A pathetic middle aged man tries to revive his career as an entertainer by dusting off David Brent, the character that first made him famous.
Fifteen years on from The Office comes the fourth best film to have the initials LOTR in its name. It’s inevitable that without Gareth, Tim, Dawn, Finchy and Big Keith it can’t reach the standard of its mockumentary origins, but nor is it as horrifying as it could have been. In fact a better title might have been David Brent: Middle of the Road.
The pretext is that it’s a documentary, but it’s not filmed in that way and is the worse for it. Brent tours round Reading with Forgone Conclusion Mark 2, a band who hate him and are only there because he’s paying them. This is probably the element of the film that betrays its authenticity the most – it feels more like the pretext of a farce comedy than a satirical documentary about a man desperate for fame. It also feels like a missed opportunity to have some quirky or memorable supporting characters of the sort that made The Office such a delight.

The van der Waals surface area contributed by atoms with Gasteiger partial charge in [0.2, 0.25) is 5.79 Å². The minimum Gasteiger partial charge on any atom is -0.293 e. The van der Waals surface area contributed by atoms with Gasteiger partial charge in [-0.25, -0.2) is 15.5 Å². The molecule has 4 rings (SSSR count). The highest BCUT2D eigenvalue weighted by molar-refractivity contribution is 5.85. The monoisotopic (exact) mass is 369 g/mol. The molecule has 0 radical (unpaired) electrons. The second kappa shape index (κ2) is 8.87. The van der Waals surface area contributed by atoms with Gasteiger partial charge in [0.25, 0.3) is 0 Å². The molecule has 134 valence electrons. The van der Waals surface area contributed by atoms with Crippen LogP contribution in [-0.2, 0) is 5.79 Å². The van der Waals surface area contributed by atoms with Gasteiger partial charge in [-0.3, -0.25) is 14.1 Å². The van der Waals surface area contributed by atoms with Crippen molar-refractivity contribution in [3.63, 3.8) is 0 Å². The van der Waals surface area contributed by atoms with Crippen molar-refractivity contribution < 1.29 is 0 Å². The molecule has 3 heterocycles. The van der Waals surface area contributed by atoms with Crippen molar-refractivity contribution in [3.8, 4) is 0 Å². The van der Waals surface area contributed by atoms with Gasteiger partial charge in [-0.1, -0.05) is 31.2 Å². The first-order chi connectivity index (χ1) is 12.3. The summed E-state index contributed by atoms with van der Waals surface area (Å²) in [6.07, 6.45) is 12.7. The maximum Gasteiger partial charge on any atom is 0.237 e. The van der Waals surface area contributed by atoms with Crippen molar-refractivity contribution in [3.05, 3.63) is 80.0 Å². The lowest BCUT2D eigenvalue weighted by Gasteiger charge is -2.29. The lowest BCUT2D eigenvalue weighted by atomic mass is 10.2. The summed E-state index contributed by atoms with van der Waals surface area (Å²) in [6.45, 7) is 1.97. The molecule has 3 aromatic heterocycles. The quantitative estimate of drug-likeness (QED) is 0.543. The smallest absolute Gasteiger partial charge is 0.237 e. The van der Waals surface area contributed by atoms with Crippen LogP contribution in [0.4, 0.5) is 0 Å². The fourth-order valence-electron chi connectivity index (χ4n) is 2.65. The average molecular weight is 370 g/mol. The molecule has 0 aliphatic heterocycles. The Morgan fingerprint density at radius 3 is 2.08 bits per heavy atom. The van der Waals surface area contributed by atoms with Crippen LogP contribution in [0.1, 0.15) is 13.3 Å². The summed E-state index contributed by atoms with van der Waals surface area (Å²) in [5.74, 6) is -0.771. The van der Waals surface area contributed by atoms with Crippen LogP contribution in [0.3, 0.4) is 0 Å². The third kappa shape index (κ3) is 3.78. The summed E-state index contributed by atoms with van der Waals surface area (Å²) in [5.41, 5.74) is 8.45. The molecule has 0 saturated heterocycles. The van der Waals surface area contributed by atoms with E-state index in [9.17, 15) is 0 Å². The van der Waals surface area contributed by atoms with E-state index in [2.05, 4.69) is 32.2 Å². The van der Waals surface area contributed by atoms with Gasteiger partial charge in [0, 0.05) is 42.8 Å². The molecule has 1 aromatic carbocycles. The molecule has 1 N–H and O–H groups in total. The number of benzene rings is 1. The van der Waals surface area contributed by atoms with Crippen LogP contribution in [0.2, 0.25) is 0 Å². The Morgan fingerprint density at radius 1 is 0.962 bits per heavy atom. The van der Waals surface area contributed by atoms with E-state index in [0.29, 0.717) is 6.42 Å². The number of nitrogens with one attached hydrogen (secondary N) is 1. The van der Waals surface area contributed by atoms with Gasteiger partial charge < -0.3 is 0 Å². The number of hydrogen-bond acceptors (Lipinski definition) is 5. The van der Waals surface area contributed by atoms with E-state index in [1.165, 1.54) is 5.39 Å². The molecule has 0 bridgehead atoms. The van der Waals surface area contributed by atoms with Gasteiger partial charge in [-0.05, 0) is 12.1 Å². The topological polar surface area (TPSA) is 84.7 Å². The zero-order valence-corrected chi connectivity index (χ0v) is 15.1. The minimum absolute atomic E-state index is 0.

A cynic might say this absence is because Gervais’s ego has outgrown an ensemble film. While in The Office he was the boss and central character, here he’s the only character. His band-mates are interchangeable and bland – they all hate him and don’t want to spend any time with him. If they had given him a group of weirdos who actually sort-of looked up to him (like Gareth did) there may have been more opportunities for laughs.
There are some cringey chuckles and the usual backfiring attempts to appear PC that at least deliver the minimum you expect from a David Brent film. There are more laughs than are shown in the trailer too, which shouldn’t be surprising, but is. But the story arc feels forced, particularly when it repeats what was done so well in the Christmas specials – which probably should have been Brent’s curtain call.
Nothing has move on since then, when Brent was a travelling salesman doing celebrity appearances in bars and nightclubs. Fifteen years on not much has changed, making him seem sadder and more desperate than he needed to be. He was essentially a satire of a boss, but no effort is made to re-create any of the dynamics or interplay between characters that worked so well.
Gervais, always so keen to mock and deride comedians who do the same thing for decades and rely on the same tropes, here trots out exact lines from The Office. As his dopey chuckles at the end of every sentence become increasingly annoying, and his once-fresh glances to camera turn stale, it begins to feel like Extras‘ Andy Millman shouting his catchphrase when the serious play he’s in falls apart. The man who once revolutionised comedy tries to re-capture past glories, but like his character playing to empty bars, he can’t see that it’s time to move on.